This is an article from the March-April 2000 issue: The African American & Missions

Further Reflections

Resources for the Task: Where are all the people and funds we hear about?

Further Reflections

Where are they? We hear about it everywhere we turn, but how often do we really see the impact on the work of the Kingdom?

The economy in the U.S. is breaking records and economic theories. But how much of that is flowing into missions, or general church budgets?

Of course, money is that thing we don't really talk about too much in church or missions. It seems like pastors or missionaries either don't want to mention it or they talk about it all the time. But how often do we ask serious questions as to where all this wealth in our nation is going and how effectively it is being used? Are people at least tithing on their increased wealth, or have they convinced themselves that it really isn't increased till they sell?

Closely linked with that–and perhaps even more crucial–are the people resources. We hear that there are supposted to be more and more people available to volunteer for the causes dearest to them. But how often are those causes related to mission? Certainly there are other important causes, but you would expect that a percentage of these would be flowing into God's mission work–through the church or mission? Are they?

I've wondered if people who have "made it" in business or investments may also be so sure of themselves that they are convinced they are also experts in missions as well. They are "doing mission" on their own, just like they started their own business or have succeded in investments by their own skill. Sometimes that's great! We've all seen the great contribution that people with effective business experience can make to various aspects of mission. Connecting with business people in the receiving culture, sharing principles from their experience, relating well to the struggle people have in getting something started or keeping it going. This is especially true with those who have long-term relationships in the country. These are not skills or experience most missionaries have.

Sometimes, however, the story is different.

One church sent out a missionary couple more than ten years ago to work with Hindus in a European setting through a respected mission agency. A few years ago, they changed their mission policy deciding they had professionals in their church who had done evangelism and mentoring in the home church and culture. They informed the couple–the wife having grown-up in the church–that they would be phasing out their support and other long-term workers. The church felt they could do a better job by sending out people from their membership for two weeks at a time to do seminars with the national leadership there on how they do discipleship in their church.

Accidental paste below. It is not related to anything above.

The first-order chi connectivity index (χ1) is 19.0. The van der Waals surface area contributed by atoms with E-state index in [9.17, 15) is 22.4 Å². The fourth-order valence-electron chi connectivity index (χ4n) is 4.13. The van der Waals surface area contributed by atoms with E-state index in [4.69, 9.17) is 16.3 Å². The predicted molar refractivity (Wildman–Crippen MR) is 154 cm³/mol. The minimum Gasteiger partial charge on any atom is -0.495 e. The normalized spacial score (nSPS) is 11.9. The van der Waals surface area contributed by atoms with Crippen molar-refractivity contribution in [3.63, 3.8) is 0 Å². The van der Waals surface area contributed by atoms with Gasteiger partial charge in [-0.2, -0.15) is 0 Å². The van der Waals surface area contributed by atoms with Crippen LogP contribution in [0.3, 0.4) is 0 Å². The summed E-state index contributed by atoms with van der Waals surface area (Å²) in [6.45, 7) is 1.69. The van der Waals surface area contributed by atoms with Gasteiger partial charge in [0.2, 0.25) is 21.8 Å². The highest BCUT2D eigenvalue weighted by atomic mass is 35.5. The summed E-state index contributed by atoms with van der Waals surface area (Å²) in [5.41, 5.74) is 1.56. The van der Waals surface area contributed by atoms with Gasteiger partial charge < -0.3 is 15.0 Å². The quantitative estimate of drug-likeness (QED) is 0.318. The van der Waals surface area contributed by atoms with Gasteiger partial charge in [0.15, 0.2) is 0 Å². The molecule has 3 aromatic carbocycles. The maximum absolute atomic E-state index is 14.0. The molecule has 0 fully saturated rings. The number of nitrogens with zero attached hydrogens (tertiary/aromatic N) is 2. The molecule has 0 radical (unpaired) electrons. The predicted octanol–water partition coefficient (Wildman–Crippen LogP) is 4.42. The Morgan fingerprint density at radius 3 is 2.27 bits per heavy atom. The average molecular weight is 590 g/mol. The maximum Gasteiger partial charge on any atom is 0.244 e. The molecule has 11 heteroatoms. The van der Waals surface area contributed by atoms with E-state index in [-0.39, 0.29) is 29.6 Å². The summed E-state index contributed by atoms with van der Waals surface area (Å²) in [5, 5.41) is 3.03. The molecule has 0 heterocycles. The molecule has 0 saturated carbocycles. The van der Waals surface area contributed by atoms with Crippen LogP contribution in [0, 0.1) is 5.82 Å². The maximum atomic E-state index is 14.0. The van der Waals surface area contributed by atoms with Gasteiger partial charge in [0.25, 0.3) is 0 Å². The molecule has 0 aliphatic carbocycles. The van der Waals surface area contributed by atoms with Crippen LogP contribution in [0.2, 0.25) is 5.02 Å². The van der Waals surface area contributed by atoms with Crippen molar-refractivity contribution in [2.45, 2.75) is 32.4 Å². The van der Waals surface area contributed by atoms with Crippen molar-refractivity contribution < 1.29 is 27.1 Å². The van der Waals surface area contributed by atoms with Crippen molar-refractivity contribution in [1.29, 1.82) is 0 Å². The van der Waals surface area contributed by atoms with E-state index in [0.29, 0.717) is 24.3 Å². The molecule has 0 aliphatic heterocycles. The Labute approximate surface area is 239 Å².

I don't question they may indeed have a great deal to contribute in certain situations around the world where the church exists. But it is not likely they will establish a church where there isn't one already nearby within the culture in two weeks–especially in the Hindu or Muslim world. Some roles require longer term, on-site commitments.

Another friend of mine works in his homeland near NE India and Nepal. He knows the poor, "barefoot" pastors in that area. He is a resource to them in part because he understands them. Every so often–when he is not out meeting with them on-site–he calls them together for a few days or a week of training in a hut near his home.

Last year, just before he was having another of his training meetings, he heard that a group from the U.S. was coming over to do something similar. He didn't mind that they were going to have a session like his, he just wished they would have scheduled it when he wasn't having one. "I can't compete with their program, bringing books and resources from the believers in a rich country."

So he canceled his training and figured he would have it later. He would be there inbetween the groups or money sent from the U.S., U.K. or Korea. Of course, he acutally understands what they really need, but he didn't complain about that to me. I did ask him a question which he was polite enough NOT to anwer. The question: "What would a group from a church in a totally different culture have to contribute to the real needs of these pastors and church planters especially compared to you?" There are many things that sound helpful and good, but end up being counter productive.

On the other hand, I also know of missions that stay too long where they have worked. They have what seems like an unwillingness to hand things over and allow leadership to thrive. All too often, existing leadership wouldn't thrive–in part–because it is far too dependant on the outside missionaries and their funds. Younger missionaries see that and wonder if their lives might be worth more somewhere else?

Are you seeing resources flow to valid ministries globally? Send your examples to the e-mail address below.

Greg Parsons is the Executive Director of the U.S. Center for World Mission. He also serves on the boards of the IFMA, EFMA, the Adopt-A-People Clearinghouse and a sending agency. [email protected]


There are no comments for this entry yet.

Leave A Comment

Commenting is not available in this channel entry.